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Immunotherapy ctla-4

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https://www.readbyqxmd.com/read/29150430/interferon-%C3%A1%C2%B5-2-signaling-in-melanocytes-and-melanoma-cells-regulates-expression-of-ctla-4
#1
Xuan Mo, Hanghang Zhang, Sarah Preston, Kayla Martin, Bo Zhou, Nish Vadalia, Ana M Gamero, Jonathan Soboloff, Italo Tempera, M Raza Zaidi
CTLA-4 is a cell surface receptor on T cells that functions as an immune checkpoint molecule to enforce tolerance to cognate antigens. Anti-CTLA-4 immunotherapy is highly effective at reactivating T cell responses against melanoma, which is postulated to be due to targeting CTLA-4 on T cells. Here we report that CTLA-4 is also highly expressed by most human melanoma cell lines, as well as in normal human melanocytes. Interferon-gamma (IFNG) signaling activated the expression of the human CTLA-4 gene in a melanocyte and melanoma cell-specific manner...
November 17, 2017: Cancer Research
https://www.readbyqxmd.com/read/29147453/ctla-4-genetic-variants-rs11571317-and-rs3087243-role-in-susceptibility-and-progression-of-breast-cancer
#2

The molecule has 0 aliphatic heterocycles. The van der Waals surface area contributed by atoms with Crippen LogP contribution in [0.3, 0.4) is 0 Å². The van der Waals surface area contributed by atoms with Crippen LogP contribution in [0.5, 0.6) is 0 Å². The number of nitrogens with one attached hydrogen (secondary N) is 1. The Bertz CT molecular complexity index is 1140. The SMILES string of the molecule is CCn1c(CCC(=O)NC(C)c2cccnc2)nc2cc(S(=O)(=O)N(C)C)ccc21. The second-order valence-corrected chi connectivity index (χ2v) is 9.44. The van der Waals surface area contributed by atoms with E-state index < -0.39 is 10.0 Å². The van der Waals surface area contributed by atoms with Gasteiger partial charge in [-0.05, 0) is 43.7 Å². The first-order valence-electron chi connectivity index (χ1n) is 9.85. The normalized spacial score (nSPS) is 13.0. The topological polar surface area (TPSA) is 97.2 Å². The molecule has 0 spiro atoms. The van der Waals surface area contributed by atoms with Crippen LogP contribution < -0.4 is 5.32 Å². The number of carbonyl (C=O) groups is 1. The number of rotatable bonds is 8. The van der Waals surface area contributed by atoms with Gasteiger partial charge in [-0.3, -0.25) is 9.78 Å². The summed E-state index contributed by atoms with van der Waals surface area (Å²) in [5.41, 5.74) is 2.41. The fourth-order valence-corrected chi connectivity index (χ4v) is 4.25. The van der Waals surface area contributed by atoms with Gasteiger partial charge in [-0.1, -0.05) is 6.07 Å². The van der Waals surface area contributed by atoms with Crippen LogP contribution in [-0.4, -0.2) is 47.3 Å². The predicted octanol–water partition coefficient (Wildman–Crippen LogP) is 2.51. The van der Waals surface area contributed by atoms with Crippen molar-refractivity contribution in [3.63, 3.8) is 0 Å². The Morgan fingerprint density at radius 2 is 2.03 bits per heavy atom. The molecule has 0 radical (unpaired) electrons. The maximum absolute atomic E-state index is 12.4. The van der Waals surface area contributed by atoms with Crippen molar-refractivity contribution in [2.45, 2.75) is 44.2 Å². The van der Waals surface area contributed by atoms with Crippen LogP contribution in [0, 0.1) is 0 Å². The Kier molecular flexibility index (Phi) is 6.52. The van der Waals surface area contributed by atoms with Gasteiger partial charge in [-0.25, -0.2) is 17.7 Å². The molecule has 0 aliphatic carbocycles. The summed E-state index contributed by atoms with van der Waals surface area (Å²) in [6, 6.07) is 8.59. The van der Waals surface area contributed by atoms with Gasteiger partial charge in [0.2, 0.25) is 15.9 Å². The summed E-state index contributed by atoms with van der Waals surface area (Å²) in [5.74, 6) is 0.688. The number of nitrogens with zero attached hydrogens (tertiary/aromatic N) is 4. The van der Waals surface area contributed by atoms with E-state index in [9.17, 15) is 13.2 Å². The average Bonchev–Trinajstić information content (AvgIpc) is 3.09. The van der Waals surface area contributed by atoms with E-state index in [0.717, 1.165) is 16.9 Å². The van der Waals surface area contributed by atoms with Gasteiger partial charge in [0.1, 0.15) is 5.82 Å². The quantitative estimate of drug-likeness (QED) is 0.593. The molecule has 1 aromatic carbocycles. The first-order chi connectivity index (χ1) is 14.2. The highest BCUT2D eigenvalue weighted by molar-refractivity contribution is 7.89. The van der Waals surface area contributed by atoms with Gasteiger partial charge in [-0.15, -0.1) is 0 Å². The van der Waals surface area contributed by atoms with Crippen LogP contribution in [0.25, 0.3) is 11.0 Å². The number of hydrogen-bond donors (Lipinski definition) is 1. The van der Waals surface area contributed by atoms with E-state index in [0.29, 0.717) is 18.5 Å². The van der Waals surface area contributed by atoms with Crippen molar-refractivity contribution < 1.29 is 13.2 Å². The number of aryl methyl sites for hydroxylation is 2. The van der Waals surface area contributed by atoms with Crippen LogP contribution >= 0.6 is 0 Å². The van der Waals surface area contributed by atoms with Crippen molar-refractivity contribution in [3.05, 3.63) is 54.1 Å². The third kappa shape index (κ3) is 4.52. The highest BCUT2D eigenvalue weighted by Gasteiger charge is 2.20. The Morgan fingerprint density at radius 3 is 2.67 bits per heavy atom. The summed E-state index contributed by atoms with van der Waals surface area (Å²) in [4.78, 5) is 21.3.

Maruthi Goske, V R Vinish Ramachander, Prasanna Latha Komaravalli, P Fazul Rahman, Chandrasekhar Rao, Parveen Jahan
Background: Dysfunctional regulation at immune checkpoints may lead to escape of the tumor cells and gives a scope to set in the unresolved Breast cancer (BC). The major anti-tumor retort is cell-mediated response which involves T lymphocytes. CTLA-4 (Cytotoxic T lymphocyte associated protein-4) with immune suppressive function and tolerance is associated with various autoimmune diseases and cancers including BC. The present study deals with CTLA-4 gene selected polymorphisms (rs11571317 C/T and rs3087243G/A) to explore their relation with breast cancer susceptibility and progression in BC patients...
October 2017: World Journal of Oncology
https://www.readbyqxmd.com/read/29145543/association-of-ipilimumab-with-safety-and-antitumor-activity-in-women-with-metastatic-or-recurrent-human-papillomavirus-related-cervical-carcinoma
#3